By Besha Rodell
By Patrick Range McDonald
By Michael Goldstein
By Dennis Romero
By Sarah Fenske
By Matthew Mullins
By Patrick Range McDonald
By LA Weekly
As for myself, I had in the past written emotional defenses of the status quo at Santa Anita, but didn't feel that way now. The continuing existence of so rich and anachronistic and always quite fragile a little world seemed remarkable to me on any terms, and emotional attachments to here-today-gone-tomorrow sport franchises and their venues (stadiums, ballparks or racetracks) seemed a little nutty.
Back in 1972, when Santa Anita's imminent demise was first predicted (it had just lost that 70-acre chunk and the rest was just a matter of time, many felt), I went to talk to all-time champ jock (then and now) Bill Shoemaker, who'd won 1,500 of his then 6,300 lifetime wins at Santa Anita. Would he care if they razed the place and turned the whole thing into a shopping center? "Not really," he said. "The dates would just go to Hollywood Park, which would be better for me really. It's closer to where I live."
The interview was not going as I had hoped. We were talking in the jocks' room just in back of the saddling paddock, and Shoemaker was having his hair shampooed. "What I am getting at," I persisted, sweating a little, "is whether or not you would be sentimental about a place where you've spent so much of your life."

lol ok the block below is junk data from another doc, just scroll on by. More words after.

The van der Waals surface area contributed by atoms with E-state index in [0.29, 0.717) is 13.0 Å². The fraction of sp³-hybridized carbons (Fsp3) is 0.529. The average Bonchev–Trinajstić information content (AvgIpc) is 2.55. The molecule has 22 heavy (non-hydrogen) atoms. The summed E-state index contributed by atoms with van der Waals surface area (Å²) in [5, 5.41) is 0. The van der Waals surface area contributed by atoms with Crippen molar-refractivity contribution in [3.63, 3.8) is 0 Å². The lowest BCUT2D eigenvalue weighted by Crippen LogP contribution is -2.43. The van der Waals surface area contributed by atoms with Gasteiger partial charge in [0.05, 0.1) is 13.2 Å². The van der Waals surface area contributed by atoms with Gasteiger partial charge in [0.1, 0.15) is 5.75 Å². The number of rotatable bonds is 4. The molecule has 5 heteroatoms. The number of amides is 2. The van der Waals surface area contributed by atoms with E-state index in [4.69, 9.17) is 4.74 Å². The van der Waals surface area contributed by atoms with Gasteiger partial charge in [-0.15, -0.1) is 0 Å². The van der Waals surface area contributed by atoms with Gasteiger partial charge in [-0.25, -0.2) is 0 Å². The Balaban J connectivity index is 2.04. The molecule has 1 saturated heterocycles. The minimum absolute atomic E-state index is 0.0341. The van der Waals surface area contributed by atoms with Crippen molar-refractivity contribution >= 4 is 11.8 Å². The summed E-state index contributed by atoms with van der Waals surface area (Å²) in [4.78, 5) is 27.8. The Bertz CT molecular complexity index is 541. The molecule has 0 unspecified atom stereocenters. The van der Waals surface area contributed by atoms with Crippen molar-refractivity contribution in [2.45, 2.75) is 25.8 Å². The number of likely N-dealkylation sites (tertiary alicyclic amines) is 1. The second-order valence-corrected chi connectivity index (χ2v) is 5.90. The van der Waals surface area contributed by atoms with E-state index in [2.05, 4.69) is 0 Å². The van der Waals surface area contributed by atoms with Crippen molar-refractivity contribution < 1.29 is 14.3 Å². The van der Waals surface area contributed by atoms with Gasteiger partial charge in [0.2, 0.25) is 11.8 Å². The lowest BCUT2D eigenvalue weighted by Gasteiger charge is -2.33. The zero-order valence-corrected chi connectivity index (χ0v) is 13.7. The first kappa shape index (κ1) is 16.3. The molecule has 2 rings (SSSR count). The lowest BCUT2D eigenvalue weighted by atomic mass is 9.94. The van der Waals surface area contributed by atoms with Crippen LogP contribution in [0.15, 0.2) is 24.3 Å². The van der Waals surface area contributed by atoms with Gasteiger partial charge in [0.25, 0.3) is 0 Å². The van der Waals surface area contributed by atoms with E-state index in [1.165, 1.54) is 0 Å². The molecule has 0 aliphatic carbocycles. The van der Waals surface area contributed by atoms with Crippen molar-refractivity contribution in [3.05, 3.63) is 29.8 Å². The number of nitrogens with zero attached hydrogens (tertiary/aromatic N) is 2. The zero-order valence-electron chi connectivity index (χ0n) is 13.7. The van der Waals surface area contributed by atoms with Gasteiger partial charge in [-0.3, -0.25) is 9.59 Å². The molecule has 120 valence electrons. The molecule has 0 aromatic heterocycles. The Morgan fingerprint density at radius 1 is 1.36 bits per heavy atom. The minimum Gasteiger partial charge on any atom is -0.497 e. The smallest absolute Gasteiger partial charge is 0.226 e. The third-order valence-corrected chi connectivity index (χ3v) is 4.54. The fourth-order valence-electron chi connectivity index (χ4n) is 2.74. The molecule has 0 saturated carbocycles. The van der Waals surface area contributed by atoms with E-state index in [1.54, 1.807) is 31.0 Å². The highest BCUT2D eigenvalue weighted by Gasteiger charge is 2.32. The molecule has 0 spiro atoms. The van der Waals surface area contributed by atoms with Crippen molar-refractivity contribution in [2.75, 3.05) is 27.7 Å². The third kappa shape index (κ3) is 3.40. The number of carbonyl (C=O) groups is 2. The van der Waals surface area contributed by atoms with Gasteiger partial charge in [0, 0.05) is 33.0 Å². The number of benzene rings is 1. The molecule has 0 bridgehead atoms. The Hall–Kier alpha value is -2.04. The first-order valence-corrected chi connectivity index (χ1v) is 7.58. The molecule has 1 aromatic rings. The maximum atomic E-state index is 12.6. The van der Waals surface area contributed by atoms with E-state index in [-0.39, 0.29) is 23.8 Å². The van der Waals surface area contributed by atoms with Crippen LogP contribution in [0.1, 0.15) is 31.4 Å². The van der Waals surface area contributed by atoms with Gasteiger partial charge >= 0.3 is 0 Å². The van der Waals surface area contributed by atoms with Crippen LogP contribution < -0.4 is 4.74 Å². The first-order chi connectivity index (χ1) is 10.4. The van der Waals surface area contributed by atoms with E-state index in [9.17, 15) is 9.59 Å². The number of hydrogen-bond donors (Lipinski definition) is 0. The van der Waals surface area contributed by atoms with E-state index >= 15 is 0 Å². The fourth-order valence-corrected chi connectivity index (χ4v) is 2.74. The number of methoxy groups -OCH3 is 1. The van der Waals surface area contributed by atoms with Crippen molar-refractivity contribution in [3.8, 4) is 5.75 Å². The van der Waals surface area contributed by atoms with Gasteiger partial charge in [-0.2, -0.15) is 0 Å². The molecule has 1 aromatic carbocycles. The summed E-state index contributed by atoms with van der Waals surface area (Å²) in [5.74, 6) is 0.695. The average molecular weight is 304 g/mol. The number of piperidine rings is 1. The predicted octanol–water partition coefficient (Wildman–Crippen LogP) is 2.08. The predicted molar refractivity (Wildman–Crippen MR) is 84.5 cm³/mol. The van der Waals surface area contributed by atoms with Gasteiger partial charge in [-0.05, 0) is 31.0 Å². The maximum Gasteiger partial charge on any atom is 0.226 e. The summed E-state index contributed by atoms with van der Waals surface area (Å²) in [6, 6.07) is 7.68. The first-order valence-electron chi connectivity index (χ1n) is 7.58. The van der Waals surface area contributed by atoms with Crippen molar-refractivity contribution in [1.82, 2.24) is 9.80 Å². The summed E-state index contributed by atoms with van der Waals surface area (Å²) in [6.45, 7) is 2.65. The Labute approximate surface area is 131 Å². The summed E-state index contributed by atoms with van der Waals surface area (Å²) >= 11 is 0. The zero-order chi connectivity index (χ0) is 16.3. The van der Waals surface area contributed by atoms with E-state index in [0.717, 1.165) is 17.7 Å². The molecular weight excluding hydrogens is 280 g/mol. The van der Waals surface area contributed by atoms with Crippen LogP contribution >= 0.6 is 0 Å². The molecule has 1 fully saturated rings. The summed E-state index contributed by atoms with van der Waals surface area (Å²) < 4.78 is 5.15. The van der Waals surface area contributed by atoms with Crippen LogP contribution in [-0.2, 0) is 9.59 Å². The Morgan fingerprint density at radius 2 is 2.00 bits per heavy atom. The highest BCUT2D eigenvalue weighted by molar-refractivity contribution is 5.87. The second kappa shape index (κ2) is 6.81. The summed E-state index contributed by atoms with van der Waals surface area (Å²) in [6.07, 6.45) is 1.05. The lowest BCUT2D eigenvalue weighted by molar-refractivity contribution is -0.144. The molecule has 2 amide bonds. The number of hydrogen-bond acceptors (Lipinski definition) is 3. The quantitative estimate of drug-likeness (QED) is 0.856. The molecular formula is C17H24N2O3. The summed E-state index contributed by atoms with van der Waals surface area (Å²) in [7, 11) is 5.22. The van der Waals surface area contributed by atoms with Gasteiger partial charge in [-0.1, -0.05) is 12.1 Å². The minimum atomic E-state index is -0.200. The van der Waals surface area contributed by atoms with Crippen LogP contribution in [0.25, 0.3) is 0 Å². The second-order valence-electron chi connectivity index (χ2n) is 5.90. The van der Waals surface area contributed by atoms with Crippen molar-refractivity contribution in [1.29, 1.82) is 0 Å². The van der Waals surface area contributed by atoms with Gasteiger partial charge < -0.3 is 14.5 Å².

"I'm not sentimental about much of anything," said the world's wealthiest 105-pound man.
It was, as it happens, just a year after the lovely old ramshackle Caliente grandstand in Tijuana burned down. I happened to be there that day, pursuing my fledgling career as a jockey's agent, and stood with the horsemen on the backside watching the track collapse into smoking rubble over a long hot summer's morning. By 11, the fire was out and almost everybody there had made their plans, where to go with their horses, how to keep on going on.
One old guy on horseback, as he watched the fire across the infield, allowed as how he'd seen the first Caliente burn in 1927, and another old-timer responded memorably: "Yeah, and I bet you've seen Christ on the cross and come in second in the Kentucky Derby."
THE MAN THOUGHT . . . BIG. HE HAD STARTED WITH AN IMMIGRANT'S BAG OF NOTHING, AND NOW HAD a lot of money and power and more terrific ideas than he had time to implement them. One of these inspirations was to build a great figure of a man, some 60 stories tall. This naked colossus, a monument to man the creator, would stand in the middle of another of his visionary schemes -- the World of Wonders amusement park outside Vienna, in his home country of Austria. But then the spoilsport pygmies, the worriers who so often shoot down truly revolutionary ideas, pointed out that this monster would require some sort of cover, a kind of codpiece for his mighty . . . manhood, which would dangle six stories all by itself.